The June issue of Bloomberg Markets discusses the results of its second annual report on the World’s Strongest Banks. Not surprising is the fact that not one American bank makes the top 10 and only three make the top 20. Surprising is that Canada — with a tenth the population of its biggest trading partner — has four in the top 10 and six in the top 22. Its dominance of the rankings is even more amazing when you consider there are just eight publicly traded banks north of the border.
It turns out Canada is more than hockey pucks, beer and maple syrup.
Canada’s banking system is successful because it is national in scope, protecting against regional downturns in different parts of the country. All six of the banks mentioned in Bloomberg’s report operate across the country, lending on a case-by-case basis to those who have the capacity to repay their loans.
There are two bank regulators in the country: the Office of the Superintendent of Financial Institutions, which ensures the banks are operating appropriately and the Financial Consumer Agency of Canada, which helps Canadians become financially literate. Living here, I can tell you it’s not perfect by any means. However, it does provide most Canadians with the ability to bank anywhere in the country with relative ease. The same can’t be said about the U.S.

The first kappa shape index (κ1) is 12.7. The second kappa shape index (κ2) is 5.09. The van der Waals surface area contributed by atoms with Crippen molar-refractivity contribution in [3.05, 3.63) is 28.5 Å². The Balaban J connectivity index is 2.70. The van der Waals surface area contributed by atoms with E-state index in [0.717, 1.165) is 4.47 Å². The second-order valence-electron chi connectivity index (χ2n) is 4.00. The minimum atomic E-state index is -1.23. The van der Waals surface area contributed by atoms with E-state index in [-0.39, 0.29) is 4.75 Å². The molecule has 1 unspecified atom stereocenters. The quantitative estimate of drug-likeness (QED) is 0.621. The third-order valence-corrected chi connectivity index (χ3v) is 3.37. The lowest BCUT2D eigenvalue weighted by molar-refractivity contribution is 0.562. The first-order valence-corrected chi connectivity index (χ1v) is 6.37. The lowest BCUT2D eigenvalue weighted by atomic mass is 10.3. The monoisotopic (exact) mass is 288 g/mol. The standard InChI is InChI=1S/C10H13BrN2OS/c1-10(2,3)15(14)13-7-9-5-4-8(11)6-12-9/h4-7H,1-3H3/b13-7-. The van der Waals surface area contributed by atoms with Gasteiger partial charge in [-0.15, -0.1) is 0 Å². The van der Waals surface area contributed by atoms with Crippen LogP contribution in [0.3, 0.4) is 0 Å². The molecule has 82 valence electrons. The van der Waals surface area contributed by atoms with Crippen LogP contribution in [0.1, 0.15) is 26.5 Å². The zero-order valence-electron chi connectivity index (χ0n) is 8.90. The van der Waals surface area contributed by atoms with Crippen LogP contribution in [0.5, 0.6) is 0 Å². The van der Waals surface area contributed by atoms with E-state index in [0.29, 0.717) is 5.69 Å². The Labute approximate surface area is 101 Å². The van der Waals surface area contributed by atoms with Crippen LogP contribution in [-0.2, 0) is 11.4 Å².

A recent Forbes article highlights the differences between the two countries when it comes to banking practices. In Canada, we have been using debit cards for what seems like an eternity. In fact, 94% of Canadians have one. In the U.S., that number is somewhere around 70%, though it’s difficult to get an accurate count.
The fees charged by banks for debit card use in the past has made them less attractive for average Americans, and Forbes points out that you aren’t protected to the same extent as you are with a credit card should someone use it fraudulently. Again, in Canada, the banks tend to protect victims of debit card fraud in virtually the same manner they would credit card fraud. It’s not that Canada’s banks don’t make money from service fees, it’s just that they are more closely regulated.
To understand the difference between a Canadian bank and a U.S. bank, I’ll examine how Canadian Imperial Bank of Commerce (NYSE:CM) — the third-strongest bank, according to Bloomberg — compares with JPMorgan Chase (NYSE:JPM), the 13th strongest.
If you have a look at Bloomberg’s report, you’ll see that of the five factors that went into the rankings, CIBC had better scores on three occasions; only in the case of loan-loss reserves to nonperforming assets did JPMorgan Chase have a better score. However, Tier 1 Capital to risk-weighted assets — which played a big part in the most recent stress test results by the Federal Reserve — has CIBC at a ratio of 14.7%, 240 basis points higher than JPMorgan Chase.